Competition Entry: Moscow’s National Centre for Contemporary Arts / UNK Project Architects

1Courtesy of UNK Project Architects


UNK Project Architects‘ entry for the Ministry of Culture of the Russian Federation’s National Centre for Contemporary Arts (NCCA) competition centres around the interplay between art and architecture: “It’s what touches our soul and motivates us to pursue radical new ideas.” Reaching the second stage of the international competition, which has been won by Heneghan Peng Architects, UNK Project Architect’s proposal offers an intriguing, “almost airtight” space veiled by a monolithic façade facing landscaped urban space in the centre of Russia’s capital.


Contemporary art is “the fine line between the obvious and the unpredictable, the simple and the impossible, the understandable and the unintelligible, the monotonous and the exhilarating.”

On the premise that the NCCA is “the architectural embodiment of this fine line, the border space, the curtain behind which lies the answers to the cultural issues affecting us today,” the building, artificial lake and surrounding park represent a single surface, or “a clean canvas ready for creative experiments.” A monolithic wall marks the border, “symbolizing the line beyond which the joy of modern art can be experienced.” This feature wall also conceals all service areas for the shopping centre located adjacent to the museum complex.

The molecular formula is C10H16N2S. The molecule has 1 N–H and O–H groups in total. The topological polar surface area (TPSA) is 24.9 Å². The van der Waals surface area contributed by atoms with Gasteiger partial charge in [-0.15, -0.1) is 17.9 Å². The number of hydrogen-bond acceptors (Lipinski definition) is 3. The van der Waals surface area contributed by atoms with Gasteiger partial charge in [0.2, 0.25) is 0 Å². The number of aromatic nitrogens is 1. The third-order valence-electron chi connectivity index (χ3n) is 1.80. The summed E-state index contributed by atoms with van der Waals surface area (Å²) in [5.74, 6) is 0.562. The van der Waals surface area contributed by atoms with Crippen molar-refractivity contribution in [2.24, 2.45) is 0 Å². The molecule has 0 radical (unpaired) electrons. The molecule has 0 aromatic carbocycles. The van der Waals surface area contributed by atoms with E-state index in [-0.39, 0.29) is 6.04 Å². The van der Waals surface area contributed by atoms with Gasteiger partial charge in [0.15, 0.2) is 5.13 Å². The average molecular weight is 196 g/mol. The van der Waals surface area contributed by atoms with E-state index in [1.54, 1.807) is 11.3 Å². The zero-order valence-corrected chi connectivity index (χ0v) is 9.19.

Courtesy of UNK Project Architects

The main boulevard “represents the path to art, a ray of light, penetrating through the crevasse, illuminating the surrounding park with a brilliant specter of light.” According to the architects, the form of the building is inspired by the works of a number of contemporary artists: “The folded canvas comprising of a monolithic wall and artificial lake is reminiscent of The Black Square by Kasimir Malevich, 1915; the slender aperture through the canvass forming the entry path and main entrance resembles the Concetto spaziale attesa by Lucio Fontana, 1964; park “Khodynka” in front of the NCCA building takes inspiration fromComposition in Red, Blue and Yellow by Piet Mondrian 1937–1942.”

The architectural concept provides a place “where works and compositions, created in search of enlightenment and artistic epiphany are presented to the public. Entry to this space is provided via a slender, almost concealed aperture, opening the world of art to all those drawn to it.”3 4 5



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